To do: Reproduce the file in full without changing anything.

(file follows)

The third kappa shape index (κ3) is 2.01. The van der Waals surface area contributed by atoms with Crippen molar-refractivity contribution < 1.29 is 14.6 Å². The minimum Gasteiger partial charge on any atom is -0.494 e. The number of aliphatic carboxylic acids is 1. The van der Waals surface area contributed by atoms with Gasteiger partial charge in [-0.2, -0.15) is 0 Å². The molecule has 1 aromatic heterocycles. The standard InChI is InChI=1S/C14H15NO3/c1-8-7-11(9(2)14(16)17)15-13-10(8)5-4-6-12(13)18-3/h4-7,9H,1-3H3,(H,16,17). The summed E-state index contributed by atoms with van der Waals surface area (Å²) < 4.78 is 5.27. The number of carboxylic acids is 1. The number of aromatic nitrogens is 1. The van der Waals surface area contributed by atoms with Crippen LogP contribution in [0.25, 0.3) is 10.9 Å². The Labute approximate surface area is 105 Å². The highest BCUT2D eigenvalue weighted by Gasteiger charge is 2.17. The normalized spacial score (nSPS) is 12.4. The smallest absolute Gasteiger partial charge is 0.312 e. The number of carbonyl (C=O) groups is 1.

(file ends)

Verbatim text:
The third kappa shape index (κ3) is 2.01. The van der Waals surface area contributed by atoms with Crippen molar-refractivity contribution < 1.29 is 14.6 Å². The minimum Gasteiger partial charge on any atom is -0.494 e. The number of aliphatic carboxylic acids is 1. The van der Waals surface area contributed by atoms with Gasteiger partial charge in [-0.2, -0.15) is 0 Å². The molecule has 1 aromatic heterocycles. The standard InChI is InChI=1S/C14H15NO3/c1-8-7-11(9(2)14(16)17)15-13-10(8)5-4-6-12(13)18-3/h4-7,9H,1-3H3,(H,16,17). The summed E-state index contributed by atoms with van der Waals surface area (Å²) < 4.78 is 5.27. The number of carboxylic acids is 1. The number of aromatic nitrogens is 1. The van der Waals surface area contributed by atoms with Crippen LogP contribution in [0.25, 0.3) is 10.9 Å². The Labute approximate surface area is 105 Å². The highest BCUT2D eigenvalue weighted by Gasteiger charge is 2.17. The normalized spacial score (nSPS) is 12.4. The smallest absolute Gasteiger partial charge is 0.312 e. The number of carbonyl (C=O) groups is 1.